The Dutch Government, unsurprisingly, have clearly been concerned that we have had four different explanations for this failure to negotiate in another House. Clearly concerned by these extraordinary allegations of the behaviour of two member states, they wrote to the British Government as long ago as 16th July. Given the Government's commitment to open government and transparency, will the Government give the House an assurance that that letter will be published?

But there will be those among your Lordships who will be far more concerned about the reforms to the appointment of the President of the Commission and of the new Commissioners from member states, where a reasonable explanation might well be that the negotiations again took place too early in the morning. It would seem to me genuinely to be the only explanation for what has happened in the treaty text.

Of all the changes agreed by the Government in Amsterdam these reforms have potentially the most long-term significance for the people of Britain. The treaty gives away important national powers by diminishing the freedom of member states to appoint the Commissioners of their choice. In future, the European Parliament will have to approve the new President of the Commission and the President of the Commission has been given new powers to veto the appointment of new Commissioners and can therefore effectively pick the other 19 Commissioners. Do the Government agree that these changes take far-reaching power away from democratically-elected governments, who are accountable to the people of their countries, and place it in the hands of an unelected official? Why did the Government agree that the President of the Commission should have the power to veto Commissioners chosen by member states? What was the possible justification for the change?

The Minister of State in another place said on 15th January at col. 544 of Hansard,

    "The changes are very much in Britain's interests".

Do the Government think that it is in our national interest that no President of the European Commission can be appointed unless the European Parliament agrees? Do the Government think that it is in our national interest that we in the United Kingdom can no longer be guaranteed the right to chose our own Commissioner? Do the Government think that it is in our national interest that the Commission must in future work under the "political guidance" of its President and that the President now has the power to hire and fire? Yes,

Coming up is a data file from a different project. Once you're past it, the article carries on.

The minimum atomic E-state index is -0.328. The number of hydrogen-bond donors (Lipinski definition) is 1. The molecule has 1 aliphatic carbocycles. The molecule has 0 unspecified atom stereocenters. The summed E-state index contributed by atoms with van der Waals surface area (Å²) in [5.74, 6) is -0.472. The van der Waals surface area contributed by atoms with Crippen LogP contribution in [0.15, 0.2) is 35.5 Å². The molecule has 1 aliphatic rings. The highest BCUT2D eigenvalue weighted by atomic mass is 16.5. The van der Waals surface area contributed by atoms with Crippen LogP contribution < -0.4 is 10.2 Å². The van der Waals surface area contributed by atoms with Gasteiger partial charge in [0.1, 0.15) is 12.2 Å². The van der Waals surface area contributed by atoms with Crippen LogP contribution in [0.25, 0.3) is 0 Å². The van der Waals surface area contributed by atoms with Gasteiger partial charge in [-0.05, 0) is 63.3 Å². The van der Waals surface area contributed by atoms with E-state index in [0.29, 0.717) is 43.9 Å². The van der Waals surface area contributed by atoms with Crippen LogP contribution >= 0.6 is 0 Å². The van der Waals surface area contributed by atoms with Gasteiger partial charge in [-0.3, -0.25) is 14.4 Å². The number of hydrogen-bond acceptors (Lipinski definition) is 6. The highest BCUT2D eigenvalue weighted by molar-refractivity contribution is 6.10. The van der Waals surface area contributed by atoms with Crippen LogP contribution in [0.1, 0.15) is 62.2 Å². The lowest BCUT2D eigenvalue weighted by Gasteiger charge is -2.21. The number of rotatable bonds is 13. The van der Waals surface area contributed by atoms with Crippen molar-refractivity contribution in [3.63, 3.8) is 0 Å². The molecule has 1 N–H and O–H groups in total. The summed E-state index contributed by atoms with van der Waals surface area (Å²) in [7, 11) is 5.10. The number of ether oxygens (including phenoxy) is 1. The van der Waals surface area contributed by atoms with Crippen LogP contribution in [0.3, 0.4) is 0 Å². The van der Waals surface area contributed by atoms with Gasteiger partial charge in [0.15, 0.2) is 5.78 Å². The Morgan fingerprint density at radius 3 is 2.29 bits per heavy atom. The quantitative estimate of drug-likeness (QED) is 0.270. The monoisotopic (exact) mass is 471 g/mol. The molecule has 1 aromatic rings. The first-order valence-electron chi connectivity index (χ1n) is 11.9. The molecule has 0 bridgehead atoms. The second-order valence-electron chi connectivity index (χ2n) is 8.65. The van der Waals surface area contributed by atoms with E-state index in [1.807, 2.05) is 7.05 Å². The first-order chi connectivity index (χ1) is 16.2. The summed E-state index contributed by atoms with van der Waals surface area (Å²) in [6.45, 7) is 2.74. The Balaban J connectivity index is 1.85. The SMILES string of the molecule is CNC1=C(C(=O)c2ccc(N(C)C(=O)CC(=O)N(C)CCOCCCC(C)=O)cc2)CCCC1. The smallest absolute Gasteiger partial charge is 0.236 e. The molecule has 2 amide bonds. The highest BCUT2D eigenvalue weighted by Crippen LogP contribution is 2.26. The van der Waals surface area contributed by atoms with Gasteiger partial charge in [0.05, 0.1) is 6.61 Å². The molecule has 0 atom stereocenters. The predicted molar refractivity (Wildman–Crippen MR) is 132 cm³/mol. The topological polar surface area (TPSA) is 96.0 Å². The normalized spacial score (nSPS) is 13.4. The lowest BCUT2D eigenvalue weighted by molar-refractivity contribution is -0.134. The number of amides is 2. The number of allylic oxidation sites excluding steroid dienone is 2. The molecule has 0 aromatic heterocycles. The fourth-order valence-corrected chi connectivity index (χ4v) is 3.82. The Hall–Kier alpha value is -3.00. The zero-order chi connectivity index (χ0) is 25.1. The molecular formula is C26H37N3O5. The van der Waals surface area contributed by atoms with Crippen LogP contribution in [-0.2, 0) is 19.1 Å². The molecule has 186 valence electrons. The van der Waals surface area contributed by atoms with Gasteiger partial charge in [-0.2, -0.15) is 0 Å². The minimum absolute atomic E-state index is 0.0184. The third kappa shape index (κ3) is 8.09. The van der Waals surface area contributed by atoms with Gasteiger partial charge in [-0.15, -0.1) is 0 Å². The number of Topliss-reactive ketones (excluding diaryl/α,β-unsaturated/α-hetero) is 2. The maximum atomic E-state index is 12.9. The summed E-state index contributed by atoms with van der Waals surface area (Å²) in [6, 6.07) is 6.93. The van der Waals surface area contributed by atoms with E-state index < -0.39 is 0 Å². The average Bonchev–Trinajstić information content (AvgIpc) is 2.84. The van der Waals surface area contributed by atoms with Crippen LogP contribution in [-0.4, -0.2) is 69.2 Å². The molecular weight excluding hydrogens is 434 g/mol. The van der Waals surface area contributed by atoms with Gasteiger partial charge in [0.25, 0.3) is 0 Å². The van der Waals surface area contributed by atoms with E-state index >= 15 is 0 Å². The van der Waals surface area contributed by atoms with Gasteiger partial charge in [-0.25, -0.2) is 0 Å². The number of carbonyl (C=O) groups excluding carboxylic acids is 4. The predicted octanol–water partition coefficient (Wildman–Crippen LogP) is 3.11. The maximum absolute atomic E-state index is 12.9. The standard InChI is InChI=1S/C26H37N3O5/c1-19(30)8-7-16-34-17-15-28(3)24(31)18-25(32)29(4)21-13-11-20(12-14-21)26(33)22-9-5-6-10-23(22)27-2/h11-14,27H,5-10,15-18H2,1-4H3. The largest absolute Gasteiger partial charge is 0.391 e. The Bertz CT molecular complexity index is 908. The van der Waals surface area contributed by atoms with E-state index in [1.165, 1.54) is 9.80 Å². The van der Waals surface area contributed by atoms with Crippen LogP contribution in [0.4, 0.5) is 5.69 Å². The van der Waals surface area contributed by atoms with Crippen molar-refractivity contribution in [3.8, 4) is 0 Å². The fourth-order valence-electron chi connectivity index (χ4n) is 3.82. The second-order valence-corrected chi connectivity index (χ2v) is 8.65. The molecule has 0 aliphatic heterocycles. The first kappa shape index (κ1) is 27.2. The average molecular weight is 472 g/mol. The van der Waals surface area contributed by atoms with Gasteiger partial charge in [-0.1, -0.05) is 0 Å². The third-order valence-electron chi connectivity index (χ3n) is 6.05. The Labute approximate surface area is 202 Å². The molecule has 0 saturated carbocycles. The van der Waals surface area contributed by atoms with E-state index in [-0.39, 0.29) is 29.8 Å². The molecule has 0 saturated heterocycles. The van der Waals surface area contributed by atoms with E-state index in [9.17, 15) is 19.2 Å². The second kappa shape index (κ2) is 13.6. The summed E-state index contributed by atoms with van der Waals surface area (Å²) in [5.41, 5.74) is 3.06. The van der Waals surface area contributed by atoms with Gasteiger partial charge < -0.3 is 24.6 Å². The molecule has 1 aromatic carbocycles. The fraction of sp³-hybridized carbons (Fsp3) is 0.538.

"The Commission shall work under the political guidance of its President".

The word "political" is inserted for the first time under Article 2, paragraph 41 of the Treaty of Amsterdam. Does the Minister think that it is in our national interest

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that the balance of power has shifted from intergovernmental control towards a political Commission led by a political President?

This is no simple consolidating treaty. It is a major constitutional issue which, on the points I have already raised and put before your Lordships' House, requires detailed consideration and lengthy and detailed answers. I just do not know the justification for that fundamental shift in the nature of the Commission. The Minister of State justified the powers to the European Parliament, saying that,

    "as Members of the European Parliament come from the same countries and political parties as Council members, I do not think that their views will be very much out of line with the majority Council view. The fear is therefore unrealistic".

Given that faith in MEPs--if they have such faith in their MEPs to reflect their line--why did the Government disgracefully, undemocratically and repeatedly try to gag their own MEPs when they expressed a socialist agenda?

If the Minister cannot,

    "foresee a situation in which the European Parliament would reject someone as President if the Council had agreed on who he or she should be",

what was the reason for enshrining in treaty form the provision to allow the European Parliament to set aside the unanimous views of member states? The Minister of State justified the shift to a political Commission because,

    "some commissioners do not always take the Commission ... view ... and grind their own axe. Some Commissioners have a view of their own and go off on their own track".--[Official Report, Commons, 15/1/98; col. 544.]

We know that the Government disapprove--